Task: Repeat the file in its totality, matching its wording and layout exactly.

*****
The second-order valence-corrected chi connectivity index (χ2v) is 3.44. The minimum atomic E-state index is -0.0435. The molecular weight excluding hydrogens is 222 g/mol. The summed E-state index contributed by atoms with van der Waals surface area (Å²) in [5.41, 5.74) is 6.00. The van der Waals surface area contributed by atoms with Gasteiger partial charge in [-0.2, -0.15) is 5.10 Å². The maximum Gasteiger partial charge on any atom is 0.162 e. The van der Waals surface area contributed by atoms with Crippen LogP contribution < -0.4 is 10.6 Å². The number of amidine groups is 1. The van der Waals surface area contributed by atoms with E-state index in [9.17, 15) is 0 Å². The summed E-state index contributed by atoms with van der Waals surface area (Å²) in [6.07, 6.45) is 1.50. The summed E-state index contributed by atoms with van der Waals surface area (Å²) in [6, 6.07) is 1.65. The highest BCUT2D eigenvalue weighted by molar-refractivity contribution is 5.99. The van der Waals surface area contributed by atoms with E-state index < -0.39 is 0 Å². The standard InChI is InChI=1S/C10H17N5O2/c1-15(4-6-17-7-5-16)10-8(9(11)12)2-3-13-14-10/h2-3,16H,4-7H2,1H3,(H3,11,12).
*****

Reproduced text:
The second-order valence-corrected chi connectivity index (χ2v) is 3.44. The minimum atomic E-state index is -0.0435. The molecular weight excluding hydrogens is 222 g/mol. The summed E-state index contributed by atoms with van der Waals surface area (Å²) in [5.41, 5.74) is 6.00. The van der Waals surface area contributed by atoms with Gasteiger partial charge in [-0.2, -0.15) is 5.10 Å². The maximum Gasteiger partial charge on any atom is 0.162 e. The van der Waals surface area contributed by atoms with Crippen LogP contribution < -0.4 is 10.6 Å². The number of amidine groups is 1. The van der Waals surface area contributed by atoms with E-state index in [9.17, 15) is 0 Å². The summed E-state index contributed by atoms with van der Waals surface area (Å²) in [6.07, 6.45) is 1.50. The summed E-state index contributed by atoms with van der Waals surface area (Å²) in [6, 6.07) is 1.65. The highest BCUT2D eigenvalue weighted by molar-refractivity contribution is 5.99. The van der Waals surface area contributed by atoms with E-state index < -0.39 is 0 Å². The standard InChI is InChI=1S/C10H17N5O2/c1-15(4-6-17-7-5-16)10-8(9(11)12)2-3-13-14-10/h2-3,16H,4-7H2,1H3,(H3,11,12).